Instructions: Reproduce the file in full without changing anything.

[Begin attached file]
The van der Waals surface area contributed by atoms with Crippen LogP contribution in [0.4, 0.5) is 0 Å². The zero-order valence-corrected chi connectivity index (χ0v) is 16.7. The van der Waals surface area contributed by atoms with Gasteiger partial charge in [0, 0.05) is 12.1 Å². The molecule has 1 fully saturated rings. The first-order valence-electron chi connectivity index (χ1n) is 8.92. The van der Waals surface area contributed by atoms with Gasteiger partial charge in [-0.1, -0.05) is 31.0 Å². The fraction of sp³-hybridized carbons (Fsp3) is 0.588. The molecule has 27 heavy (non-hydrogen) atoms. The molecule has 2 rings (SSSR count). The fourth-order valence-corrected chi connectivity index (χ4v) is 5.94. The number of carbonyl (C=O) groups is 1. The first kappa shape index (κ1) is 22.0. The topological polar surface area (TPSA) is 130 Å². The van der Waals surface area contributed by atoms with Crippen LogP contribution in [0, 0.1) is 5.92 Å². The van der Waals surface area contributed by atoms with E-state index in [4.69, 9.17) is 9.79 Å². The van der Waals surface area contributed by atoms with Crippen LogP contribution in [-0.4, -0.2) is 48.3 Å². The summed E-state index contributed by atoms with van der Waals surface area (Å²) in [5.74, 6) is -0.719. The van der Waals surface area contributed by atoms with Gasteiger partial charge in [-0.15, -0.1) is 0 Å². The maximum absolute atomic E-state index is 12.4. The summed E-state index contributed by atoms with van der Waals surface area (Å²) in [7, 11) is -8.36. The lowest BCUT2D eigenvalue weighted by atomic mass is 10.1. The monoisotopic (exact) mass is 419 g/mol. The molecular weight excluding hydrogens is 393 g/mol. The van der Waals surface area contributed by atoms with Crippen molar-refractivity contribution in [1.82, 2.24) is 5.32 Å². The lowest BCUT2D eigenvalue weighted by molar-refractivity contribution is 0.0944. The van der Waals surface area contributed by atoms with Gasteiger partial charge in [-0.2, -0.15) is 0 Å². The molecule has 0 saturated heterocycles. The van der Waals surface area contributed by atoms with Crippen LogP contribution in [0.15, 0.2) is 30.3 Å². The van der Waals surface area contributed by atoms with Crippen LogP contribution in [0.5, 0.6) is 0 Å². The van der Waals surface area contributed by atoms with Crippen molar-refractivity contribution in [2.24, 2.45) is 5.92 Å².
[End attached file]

The van der Waals surface area contributed by atoms with Crippen LogP contribution in [0.4, 0.5) is 0 Å². The zero-order valence-corrected chi connectivity index (χ0v) is 16.7. The van der Waals surface area contributed by atoms with Gasteiger partial charge in [0, 0.05) is 12.1 Å². The molecule has 1 fully saturated rings. The first-order valence-electron chi connectivity index (χ1n) is 8.92. The van der Waals surface area contributed by atoms with Gasteiger partial charge in [-0.1, -0.05) is 31.0 Å². The fraction of sp³-hybridized carbons (Fsp3) is 0.588. The molecule has 27 heavy (non-hydrogen) atoms. The molecule has 2 rings (SSSR count). The fourth-order valence-corrected chi connectivity index (χ4v) is 5.94. The number of carbonyl (C=O) groups is 1. The first kappa shape index (κ1) is 22.0. The topological polar surface area (TPSA) is 130 Å². The van der Waals surface area contributed by atoms with Crippen LogP contribution in [0, 0.1) is 5.92 Å². The van der Waals surface area contributed by atoms with E-state index in [4.69, 9.17) is 9.79 Å². The van der Waals surface area contributed by atoms with Crippen LogP contribution in [-0.4, -0.2) is 48.3 Å². The summed E-state index contributed by atoms with van der Waals surface area (Å²) in [5.74, 6) is -0.719. The van der Waals surface area contributed by atoms with Gasteiger partial charge in [-0.15, -0.1) is 0 Å². The maximum absolute atomic E-state index is 12.4. The summed E-state index contributed by atoms with van der Waals surface area (Å²) in [7, 11) is -8.36. The lowest BCUT2D eigenvalue weighted by atomic mass is 10.1. The monoisotopic (exact) mass is 419 g/mol. The molecular weight excluding hydrogens is 393 g/mol. The van der Waals surface area contributed by atoms with Crippen molar-refractivity contribution in [1.82, 2.24) is 5.32 Å². The lowest BCUT2D eigenvalue weighted by molar-refractivity contribution is 0.0944. The van der Waals surface area contributed by atoms with Gasteiger partial charge in [-0.2, -0.15) is 0 Å². The molecule has 0 saturated heterocycles. The van der Waals surface area contributed by atoms with Crippen LogP contribution in [0.15, 0.2) is 30.3 Å². The van der Waals surface area contributed by atoms with Crippen LogP contribution in [0.5, 0.6) is 0 Å². The van der Waals surface area contributed by atoms with Crippen molar-refractivity contribution in [2.24, 2.45) is 5.92 Å².